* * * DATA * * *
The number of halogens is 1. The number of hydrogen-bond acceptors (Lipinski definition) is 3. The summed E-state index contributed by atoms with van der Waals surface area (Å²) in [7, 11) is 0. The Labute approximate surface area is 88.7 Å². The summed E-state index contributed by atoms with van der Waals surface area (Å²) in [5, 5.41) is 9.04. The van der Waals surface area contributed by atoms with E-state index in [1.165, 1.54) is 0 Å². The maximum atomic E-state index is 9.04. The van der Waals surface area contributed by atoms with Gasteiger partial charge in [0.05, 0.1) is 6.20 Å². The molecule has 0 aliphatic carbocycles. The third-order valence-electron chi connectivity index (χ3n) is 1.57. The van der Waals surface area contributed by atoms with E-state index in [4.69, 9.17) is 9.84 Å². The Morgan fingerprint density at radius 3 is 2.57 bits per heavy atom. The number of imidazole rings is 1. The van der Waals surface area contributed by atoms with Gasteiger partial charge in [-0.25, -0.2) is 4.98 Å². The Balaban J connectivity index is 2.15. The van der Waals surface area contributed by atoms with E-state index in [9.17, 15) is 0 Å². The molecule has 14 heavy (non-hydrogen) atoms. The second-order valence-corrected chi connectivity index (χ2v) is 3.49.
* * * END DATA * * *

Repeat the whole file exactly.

The number of halogens is 1. The number of hydrogen-bond acceptors (Lipinski definition) is 3. The summed E-state index contributed by atoms with van der Waals surface area (Å²) in [7, 11) is 0. The Labute approximate surface area is 88.7 Å². The summed E-state index contributed by atoms with van der Waals surface area (Å²) in [5, 5.41) is 9.04. The van der Waals surface area contributed by atoms with E-state index in [1.165, 1.54) is 0 Å². The maximum atomic E-state index is 9.04. The van der Waals surface area contributed by atoms with Gasteiger partial charge in [0.05, 0.1) is 6.20 Å². The molecule has 0 aliphatic carbocycles. The third-order valence-electron chi connectivity index (χ3n) is 1.57. The van der Waals surface area contributed by atoms with E-state index in [4.69, 9.17) is 9.84 Å². The Morgan fingerprint density at radius 3 is 2.57 bits per heavy atom. The number of imidazole rings is 1. The van der Waals surface area contributed by atoms with Gasteiger partial charge in [-0.25, -0.2) is 4.98 Å². The Balaban J connectivity index is 2.15. The van der Waals surface area contributed by atoms with E-state index in [9.17, 15) is 0 Å². The molecule has 14 heavy (non-hydrogen) atoms. The second-order valence-corrected chi connectivity index (χ2v) is 3.49.